The Big Bang Fair

Swimming In It

We certainly made a splash in the global press and on social media with our latest creative work for The Big Bang Fair: challenging two of the most promising British synchronised swimmers to perform their World Championship routine in a pool full of plastic.

After collecting thousands of items of plastic (which we gathered by hand from our own homes over a period of four months), we headed to Bristol, where young syncro pros Kate Shortman and Isabelle Thorpe go to school and train, and dumped our entire haul of used single-use plastic drinking bottles, plastic toiletries, plastic bags and plastic containers into their training pool. We then filmed and photographed the pair attempt their normally effortless routine in conditions that are all too familiar for marine life nowadays.

But making a point about what it is like for ocean-dwellers to swim in millions of tonnes of plastic was only half the story. The idea was also an opportunity for us to draw attention to the fact that young people across the UK are more concerned about the environment than ever – and think that STEM could be the path to protecting it. In fact, according to The Big Bang Fair nearly a third (28%) of young people say they want to see the oceans being revolutionised by STEM. It isn’t a case of wishful thinking, either. These young people are putting their hands and minds to the task and coming up with innovative ways to reduce plastic waste, with a 14% increase in those entering The Big Bang Competition 2019 basing their projects on saving the planet and reducing the burden of plastic.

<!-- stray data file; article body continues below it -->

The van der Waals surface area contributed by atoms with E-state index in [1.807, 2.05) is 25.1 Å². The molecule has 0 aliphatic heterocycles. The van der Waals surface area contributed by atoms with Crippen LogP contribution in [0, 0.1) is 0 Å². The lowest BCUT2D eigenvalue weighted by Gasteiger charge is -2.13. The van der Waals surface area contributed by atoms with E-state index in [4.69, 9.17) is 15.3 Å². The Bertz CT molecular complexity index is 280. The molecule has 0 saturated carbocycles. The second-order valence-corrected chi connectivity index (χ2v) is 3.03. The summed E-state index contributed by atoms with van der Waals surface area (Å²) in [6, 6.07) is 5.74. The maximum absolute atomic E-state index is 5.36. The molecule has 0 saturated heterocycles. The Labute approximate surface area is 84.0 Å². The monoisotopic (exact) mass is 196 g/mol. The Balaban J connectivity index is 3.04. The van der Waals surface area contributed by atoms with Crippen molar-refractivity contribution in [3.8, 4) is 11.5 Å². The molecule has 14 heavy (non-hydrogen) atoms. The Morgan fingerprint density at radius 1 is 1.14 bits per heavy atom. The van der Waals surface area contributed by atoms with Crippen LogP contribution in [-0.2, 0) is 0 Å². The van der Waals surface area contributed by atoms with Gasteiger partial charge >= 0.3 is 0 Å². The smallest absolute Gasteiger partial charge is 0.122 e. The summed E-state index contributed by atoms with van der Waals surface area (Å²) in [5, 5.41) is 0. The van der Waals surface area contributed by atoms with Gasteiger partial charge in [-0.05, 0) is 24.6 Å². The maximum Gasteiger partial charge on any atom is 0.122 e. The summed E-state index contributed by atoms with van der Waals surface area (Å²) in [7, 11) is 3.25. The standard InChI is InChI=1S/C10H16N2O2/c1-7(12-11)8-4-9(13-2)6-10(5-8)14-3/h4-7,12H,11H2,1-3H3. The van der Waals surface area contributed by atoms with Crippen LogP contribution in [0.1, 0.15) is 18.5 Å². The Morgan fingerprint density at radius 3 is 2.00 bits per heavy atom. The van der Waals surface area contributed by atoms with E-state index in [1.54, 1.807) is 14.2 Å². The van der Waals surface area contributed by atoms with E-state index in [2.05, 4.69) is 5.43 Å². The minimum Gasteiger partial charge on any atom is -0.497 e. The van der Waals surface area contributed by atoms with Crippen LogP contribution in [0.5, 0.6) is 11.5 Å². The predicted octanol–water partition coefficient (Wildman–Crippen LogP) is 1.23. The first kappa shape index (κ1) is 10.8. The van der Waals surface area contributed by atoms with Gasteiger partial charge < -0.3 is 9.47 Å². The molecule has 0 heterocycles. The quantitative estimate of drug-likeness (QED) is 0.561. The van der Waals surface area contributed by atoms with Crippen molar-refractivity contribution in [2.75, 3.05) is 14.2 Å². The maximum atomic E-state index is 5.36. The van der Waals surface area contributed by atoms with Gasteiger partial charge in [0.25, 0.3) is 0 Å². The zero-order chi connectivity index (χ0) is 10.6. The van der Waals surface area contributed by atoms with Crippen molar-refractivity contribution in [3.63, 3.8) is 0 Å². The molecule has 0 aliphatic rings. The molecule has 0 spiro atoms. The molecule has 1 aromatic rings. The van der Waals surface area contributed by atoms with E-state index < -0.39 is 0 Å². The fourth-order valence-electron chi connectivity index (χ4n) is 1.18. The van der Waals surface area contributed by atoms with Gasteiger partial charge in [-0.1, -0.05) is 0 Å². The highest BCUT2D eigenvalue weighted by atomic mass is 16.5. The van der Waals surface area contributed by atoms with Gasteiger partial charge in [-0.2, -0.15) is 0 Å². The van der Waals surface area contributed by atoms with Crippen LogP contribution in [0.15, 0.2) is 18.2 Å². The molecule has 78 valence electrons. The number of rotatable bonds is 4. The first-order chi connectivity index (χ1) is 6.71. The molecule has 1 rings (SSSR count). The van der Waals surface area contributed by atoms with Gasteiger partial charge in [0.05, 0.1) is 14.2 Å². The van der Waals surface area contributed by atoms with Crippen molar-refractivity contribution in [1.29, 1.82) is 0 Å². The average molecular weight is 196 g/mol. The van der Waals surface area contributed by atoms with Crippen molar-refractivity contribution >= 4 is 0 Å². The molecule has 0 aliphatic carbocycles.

So, as well as our synchronised swimmers, we also used the idea to champion pioneering pupil (and Big Bang competition finalist) Luke De Bretton-Gordon, who has developed ‘edible water bottles’: an invention that could be instrumental in reducing the production of single-use plastic in the future.

With such a simple idea, coupled with stunning content (in particular our beautiful drone shots showing Kate and Isabelle floating while surrounded on all sides by a sea of plastic waste) the media responded in the perfect way: over 200 pieces of coverage including incredible pieces in The Times, Times online, BBC News, Daily Mail (full page), Mail Online (twice), Metro, Metro online, I, BBC Newsround, Sky Sports and The Huffington Post. We’ve also seen our powerful video content go viral on social media, with BBC News, The Guardian and even the World Economic Forum posting our footage across their socials – and subsequently racking up well over 5 million organic views.